The easiest way to review this is by recording yourself as you recite the script. If you notice yourself consistently making odd looks or doing anything else unusual or off-putting, make a note to cut down on that behavior.
If shooting a video every time you want to practice your script seems like a bit much, you can always practice in front of a mirror. However, this prevents you from looking back with a critical eye and combing over your performance for any missteps.
Some of you might think I'm going a bit overboard with the analysis and prep work here. I mean, you're just asking patients a question ‒ why does that require so much time and attention?
Here's how I see it: patient referrals are one of the most consistent and effective patient acquisition methods in existence.
They're free, they require almost zero effort on your part, and there's a high likelihood that people in pain will take the advice of their friends or family and give chiropractic care a shot.
If you can do anything to increase the odds of an existing patient following through and referring a new patient, it's worth the time and energy to implement it.
And there is something you can do. You can take the time to craft the right message, perfect your delivery of that message, and refine your technique based on feedback and results (or lack thereof).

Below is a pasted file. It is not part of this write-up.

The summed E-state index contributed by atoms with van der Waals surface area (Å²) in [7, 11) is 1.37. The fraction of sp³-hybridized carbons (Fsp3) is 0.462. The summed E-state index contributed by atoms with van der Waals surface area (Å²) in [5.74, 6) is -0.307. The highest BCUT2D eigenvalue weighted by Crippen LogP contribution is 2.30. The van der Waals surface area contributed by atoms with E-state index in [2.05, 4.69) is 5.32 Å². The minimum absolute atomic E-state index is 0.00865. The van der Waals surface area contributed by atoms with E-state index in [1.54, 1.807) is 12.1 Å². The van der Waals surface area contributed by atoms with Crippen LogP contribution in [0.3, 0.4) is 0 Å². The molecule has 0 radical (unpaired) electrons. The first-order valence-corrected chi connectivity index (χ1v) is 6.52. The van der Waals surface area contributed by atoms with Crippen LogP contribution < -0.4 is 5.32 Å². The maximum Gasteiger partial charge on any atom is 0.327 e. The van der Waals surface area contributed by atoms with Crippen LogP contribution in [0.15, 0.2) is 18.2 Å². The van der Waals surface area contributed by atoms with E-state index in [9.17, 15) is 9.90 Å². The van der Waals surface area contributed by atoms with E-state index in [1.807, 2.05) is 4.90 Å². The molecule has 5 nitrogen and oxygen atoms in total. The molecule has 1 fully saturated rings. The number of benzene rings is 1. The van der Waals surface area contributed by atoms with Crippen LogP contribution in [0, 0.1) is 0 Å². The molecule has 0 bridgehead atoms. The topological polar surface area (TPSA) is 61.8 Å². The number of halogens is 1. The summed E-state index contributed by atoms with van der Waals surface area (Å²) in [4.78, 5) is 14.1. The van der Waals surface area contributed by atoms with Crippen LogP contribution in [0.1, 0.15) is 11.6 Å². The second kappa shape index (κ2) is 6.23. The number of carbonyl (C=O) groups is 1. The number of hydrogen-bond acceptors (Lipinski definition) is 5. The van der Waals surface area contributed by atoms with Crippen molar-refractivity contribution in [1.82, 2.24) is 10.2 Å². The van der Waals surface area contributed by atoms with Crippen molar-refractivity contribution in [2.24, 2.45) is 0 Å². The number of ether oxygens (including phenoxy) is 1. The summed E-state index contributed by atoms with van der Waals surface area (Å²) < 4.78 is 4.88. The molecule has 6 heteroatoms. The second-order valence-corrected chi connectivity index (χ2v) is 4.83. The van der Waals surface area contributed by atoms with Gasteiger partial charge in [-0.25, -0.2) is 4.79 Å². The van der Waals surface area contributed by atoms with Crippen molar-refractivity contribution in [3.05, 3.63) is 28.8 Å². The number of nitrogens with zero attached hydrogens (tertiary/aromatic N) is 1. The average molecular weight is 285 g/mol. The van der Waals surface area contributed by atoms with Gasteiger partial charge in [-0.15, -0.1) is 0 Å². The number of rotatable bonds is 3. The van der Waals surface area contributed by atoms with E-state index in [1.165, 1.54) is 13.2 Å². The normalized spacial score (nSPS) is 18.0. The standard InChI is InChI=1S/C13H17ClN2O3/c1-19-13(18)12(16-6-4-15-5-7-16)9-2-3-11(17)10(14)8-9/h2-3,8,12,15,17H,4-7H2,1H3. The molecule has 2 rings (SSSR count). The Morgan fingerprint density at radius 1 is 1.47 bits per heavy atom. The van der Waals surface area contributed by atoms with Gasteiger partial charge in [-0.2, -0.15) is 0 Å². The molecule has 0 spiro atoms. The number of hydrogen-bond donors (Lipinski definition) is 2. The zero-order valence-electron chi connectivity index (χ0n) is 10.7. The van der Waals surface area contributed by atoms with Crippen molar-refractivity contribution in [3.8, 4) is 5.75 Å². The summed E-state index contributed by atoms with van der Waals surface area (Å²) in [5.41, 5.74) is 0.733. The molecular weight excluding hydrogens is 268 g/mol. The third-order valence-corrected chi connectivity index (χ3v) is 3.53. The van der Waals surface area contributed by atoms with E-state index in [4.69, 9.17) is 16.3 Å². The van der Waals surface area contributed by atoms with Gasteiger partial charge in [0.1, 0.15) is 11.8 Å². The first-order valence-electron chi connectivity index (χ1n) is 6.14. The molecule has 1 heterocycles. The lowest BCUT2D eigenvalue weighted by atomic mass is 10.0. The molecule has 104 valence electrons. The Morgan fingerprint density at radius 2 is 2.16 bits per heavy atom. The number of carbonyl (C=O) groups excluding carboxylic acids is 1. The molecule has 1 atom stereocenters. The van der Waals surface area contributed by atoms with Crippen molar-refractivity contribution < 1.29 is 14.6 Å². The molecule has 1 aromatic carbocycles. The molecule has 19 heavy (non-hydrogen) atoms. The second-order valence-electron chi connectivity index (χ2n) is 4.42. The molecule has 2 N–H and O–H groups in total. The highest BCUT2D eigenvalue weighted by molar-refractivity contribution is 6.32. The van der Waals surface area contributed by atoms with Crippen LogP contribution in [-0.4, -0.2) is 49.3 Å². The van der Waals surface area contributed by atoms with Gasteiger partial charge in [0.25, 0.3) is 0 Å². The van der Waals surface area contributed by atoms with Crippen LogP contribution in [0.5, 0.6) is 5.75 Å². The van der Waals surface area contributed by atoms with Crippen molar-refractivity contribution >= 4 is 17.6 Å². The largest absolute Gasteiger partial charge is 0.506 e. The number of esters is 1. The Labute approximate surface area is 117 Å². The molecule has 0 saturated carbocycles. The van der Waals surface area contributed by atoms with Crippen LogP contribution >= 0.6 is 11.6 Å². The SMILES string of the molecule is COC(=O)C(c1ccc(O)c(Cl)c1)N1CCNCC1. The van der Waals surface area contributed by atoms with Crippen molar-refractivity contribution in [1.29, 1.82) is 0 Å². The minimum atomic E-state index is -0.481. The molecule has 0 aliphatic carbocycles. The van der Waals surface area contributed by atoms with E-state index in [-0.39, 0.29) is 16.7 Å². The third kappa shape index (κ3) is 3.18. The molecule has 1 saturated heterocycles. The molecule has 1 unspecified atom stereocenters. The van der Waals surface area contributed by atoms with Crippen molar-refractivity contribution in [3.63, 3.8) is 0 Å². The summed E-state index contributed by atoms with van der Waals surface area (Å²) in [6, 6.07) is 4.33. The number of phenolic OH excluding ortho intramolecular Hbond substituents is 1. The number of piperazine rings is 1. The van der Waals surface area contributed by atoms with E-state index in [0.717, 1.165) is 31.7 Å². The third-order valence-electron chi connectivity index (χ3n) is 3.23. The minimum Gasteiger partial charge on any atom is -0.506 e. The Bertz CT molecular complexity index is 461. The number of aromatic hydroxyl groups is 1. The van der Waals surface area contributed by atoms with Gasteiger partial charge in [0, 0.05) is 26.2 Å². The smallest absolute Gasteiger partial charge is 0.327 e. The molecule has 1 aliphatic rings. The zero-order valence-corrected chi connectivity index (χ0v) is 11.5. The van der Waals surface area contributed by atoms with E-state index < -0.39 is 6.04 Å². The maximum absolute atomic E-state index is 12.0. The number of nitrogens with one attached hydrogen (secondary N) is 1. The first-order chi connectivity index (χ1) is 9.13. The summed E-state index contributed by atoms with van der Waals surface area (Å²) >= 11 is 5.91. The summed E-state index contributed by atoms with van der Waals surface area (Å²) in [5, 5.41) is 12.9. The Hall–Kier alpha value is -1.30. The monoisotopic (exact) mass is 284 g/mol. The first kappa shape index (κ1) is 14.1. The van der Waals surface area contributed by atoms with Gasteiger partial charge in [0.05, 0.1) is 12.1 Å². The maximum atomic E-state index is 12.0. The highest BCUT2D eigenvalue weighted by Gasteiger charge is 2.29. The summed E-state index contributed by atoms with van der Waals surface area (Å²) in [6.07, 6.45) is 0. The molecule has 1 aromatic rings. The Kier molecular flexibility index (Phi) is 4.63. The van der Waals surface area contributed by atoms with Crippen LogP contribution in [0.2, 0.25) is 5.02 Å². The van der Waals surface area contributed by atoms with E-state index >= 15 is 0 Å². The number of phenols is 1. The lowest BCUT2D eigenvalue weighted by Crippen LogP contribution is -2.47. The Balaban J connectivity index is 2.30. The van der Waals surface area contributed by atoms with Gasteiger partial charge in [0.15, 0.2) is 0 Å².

I advise looking at your referral ask script as a piece of advertising copy. Because honestly, it is a piece of advertising copy. There is a specific action you want a consumer to take, and you're using words to convince them to take that action.
Copywriters make great money for a reason. They make great money because the words you use when you're trying to convince someone to do something matter.
I'm not saying you need to go out and hire a professional copywriter to craft your referral ask script. I'm just trying to impress upon you the importance of choosing the right words and delivering your message in the right way.
A bit of preparation and forethought now can bring in thousands in additional revenue down the road.
The first step in your referral acquisition strategy is to decide which patients to ask.
While it's certainly possible to ask every patient for a referral, that shouldn't be the goal at first.
Before you start asking every patient who walks through the door to recommend you to all of their family and friends, you need to practice and refine how you ask for referrals.
To make practicing as easy as possible, I recommend starting with patients who have been coming to see you for a long time and who you have a particularly good rapport with. This will enable you to work out the kinks of the script and delivery with someone who will laugh off any mishaps and potentially offer advice on how to improve your asking process.
Once you feel comfortable with those initial asks, you can set up a system to ask the rest of your patients for referrals at optimal times.
There's no one right time to ask for a referral. It depends on the patient in question, where they're at in their care regimen, and how much your care has helped them.